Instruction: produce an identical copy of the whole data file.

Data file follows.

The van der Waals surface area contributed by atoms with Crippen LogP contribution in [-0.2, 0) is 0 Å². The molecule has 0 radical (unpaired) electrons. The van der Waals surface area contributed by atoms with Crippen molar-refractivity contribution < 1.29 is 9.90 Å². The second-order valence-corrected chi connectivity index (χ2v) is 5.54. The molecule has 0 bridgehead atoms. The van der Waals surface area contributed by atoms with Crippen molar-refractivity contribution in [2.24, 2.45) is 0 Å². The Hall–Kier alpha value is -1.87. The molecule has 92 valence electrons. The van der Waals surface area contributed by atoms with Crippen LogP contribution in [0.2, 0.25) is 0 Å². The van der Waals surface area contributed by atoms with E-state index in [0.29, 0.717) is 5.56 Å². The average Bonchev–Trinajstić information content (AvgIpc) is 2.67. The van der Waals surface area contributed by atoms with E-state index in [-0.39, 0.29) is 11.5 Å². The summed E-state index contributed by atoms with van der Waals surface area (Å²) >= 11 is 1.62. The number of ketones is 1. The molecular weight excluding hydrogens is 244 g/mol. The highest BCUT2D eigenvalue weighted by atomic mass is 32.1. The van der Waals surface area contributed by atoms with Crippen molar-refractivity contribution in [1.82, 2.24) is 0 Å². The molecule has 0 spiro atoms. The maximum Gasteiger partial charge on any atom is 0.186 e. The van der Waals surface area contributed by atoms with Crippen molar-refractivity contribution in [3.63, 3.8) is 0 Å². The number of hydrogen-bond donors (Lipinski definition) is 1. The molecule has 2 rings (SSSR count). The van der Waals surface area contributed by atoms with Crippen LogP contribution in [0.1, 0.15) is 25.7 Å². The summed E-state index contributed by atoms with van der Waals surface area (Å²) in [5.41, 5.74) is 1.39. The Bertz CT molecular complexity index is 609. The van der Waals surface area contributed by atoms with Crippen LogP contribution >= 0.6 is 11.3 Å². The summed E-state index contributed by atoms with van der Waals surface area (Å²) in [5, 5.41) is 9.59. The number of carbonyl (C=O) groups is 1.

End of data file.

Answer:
The van der Waals surface area contributed by atoms with Crippen LogP contribution in [-0.2, 0) is 0 Å². The molecule has 0 radical (unpaired) electrons. The van der Waals surface area contributed by atoms with Crippen molar-refractivity contribution < 1.29 is 9.90 Å². The second-order valence-corrected chi connectivity index (χ2v) is 5.54. The molecule has 0 bridgehead atoms. The van der Waals surface area contributed by atoms with Crippen molar-refractivity contribution in [2.24, 2.45) is 0 Å². The Hall–Kier alpha value is -1.87. The molecule has 92 valence electrons. The van der Waals surface area contributed by atoms with Crippen LogP contribution in [0.2, 0.25) is 0 Å². The van der Waals surface area contributed by atoms with E-state index in [0.29, 0.717) is 5.56 Å². The average Bonchev–Trinajstić information content (AvgIpc) is 2.67. The van der Waals surface area contributed by atoms with E-state index in [-0.39, 0.29) is 11.5 Å². The summed E-state index contributed by atoms with van der Waals surface area (Å²) >= 11 is 1.62. The number of ketones is 1. The molecular weight excluding hydrogens is 244 g/mol. The highest BCUT2D eigenvalue weighted by atomic mass is 32.1. The van der Waals surface area contributed by atoms with Crippen molar-refractivity contribution in [1.82, 2.24) is 0 Å². The molecule has 0 spiro atoms. The maximum Gasteiger partial charge on any atom is 0.186 e. The van der Waals surface area contributed by atoms with Crippen molar-refractivity contribution in [3.63, 3.8) is 0 Å². The number of hydrogen-bond donors (Lipinski definition) is 1. The molecule has 2 rings (SSSR count). The van der Waals surface area contributed by atoms with Crippen LogP contribution in [0.1, 0.15) is 25.7 Å². The summed E-state index contributed by atoms with van der Waals surface area (Å²) in [5.41, 5.74) is 1.39. The Bertz CT molecular complexity index is 609. The van der Waals surface area contributed by atoms with Crippen LogP contribution >= 0.6 is 11.3 Å². The summed E-state index contributed by atoms with van der Waals surface area (Å²) in [5, 5.41) is 9.59. The number of carbonyl (C=O) groups is 1.